New Horizons spacecraft 'alters theory of planet formation'

By Pallab Ghosh Science correspondent, BBC News, Seattle

  • 13 February 2020

The Kuiper belt object Arrokoth is a pristine remnant of planet formation in action Scientists say they have "decisively" overturned the prevailing theory for how planets in our Solar System formed.
The established view is that material violently crashed together to form ever larger clumps until they became worlds.
New results suggest the process was less catastrophic - with matter gently clumping together instead.
The study appears in Science journal and has been presented at the American Association for the Advancement of Science meeting in Seattle.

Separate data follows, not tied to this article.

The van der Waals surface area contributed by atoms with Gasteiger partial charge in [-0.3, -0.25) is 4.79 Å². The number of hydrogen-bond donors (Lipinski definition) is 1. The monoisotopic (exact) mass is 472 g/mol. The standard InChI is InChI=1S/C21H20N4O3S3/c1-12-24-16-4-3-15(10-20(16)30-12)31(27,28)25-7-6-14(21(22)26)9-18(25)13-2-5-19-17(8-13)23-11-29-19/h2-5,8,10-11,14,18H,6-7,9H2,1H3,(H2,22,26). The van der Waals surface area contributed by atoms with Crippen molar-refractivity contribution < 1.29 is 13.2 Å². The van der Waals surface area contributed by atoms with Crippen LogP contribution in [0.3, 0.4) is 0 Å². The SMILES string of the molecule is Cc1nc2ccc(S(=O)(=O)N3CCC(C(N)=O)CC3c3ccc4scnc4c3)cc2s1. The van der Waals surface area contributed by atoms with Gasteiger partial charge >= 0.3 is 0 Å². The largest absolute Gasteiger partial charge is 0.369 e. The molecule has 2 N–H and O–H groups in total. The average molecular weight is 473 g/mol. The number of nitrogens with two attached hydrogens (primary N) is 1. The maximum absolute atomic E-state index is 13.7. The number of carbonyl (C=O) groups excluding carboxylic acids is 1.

The study's lead researcher, Dr Alan Stern, said that the discovery was of "stupendous magnitude".

"There was the prevailing theory from the late 1960s of violent collisions and a more recent emerging theory of gentle accumulation. One is dust and the other is the only one standing. This rarely happens in planetary science, but today we have settled the matter," he told BBC News.
The claim arises from detailed study of an object in the outer reaches of the Solar System. Named Arrokoth, the object is more than six billion km from the Sun in a region called the Kuiper belt. It is a pristine remnant of planet formation in action as the Solar System formed 4.6 billion years ago, with two bodies combining to form a larger one.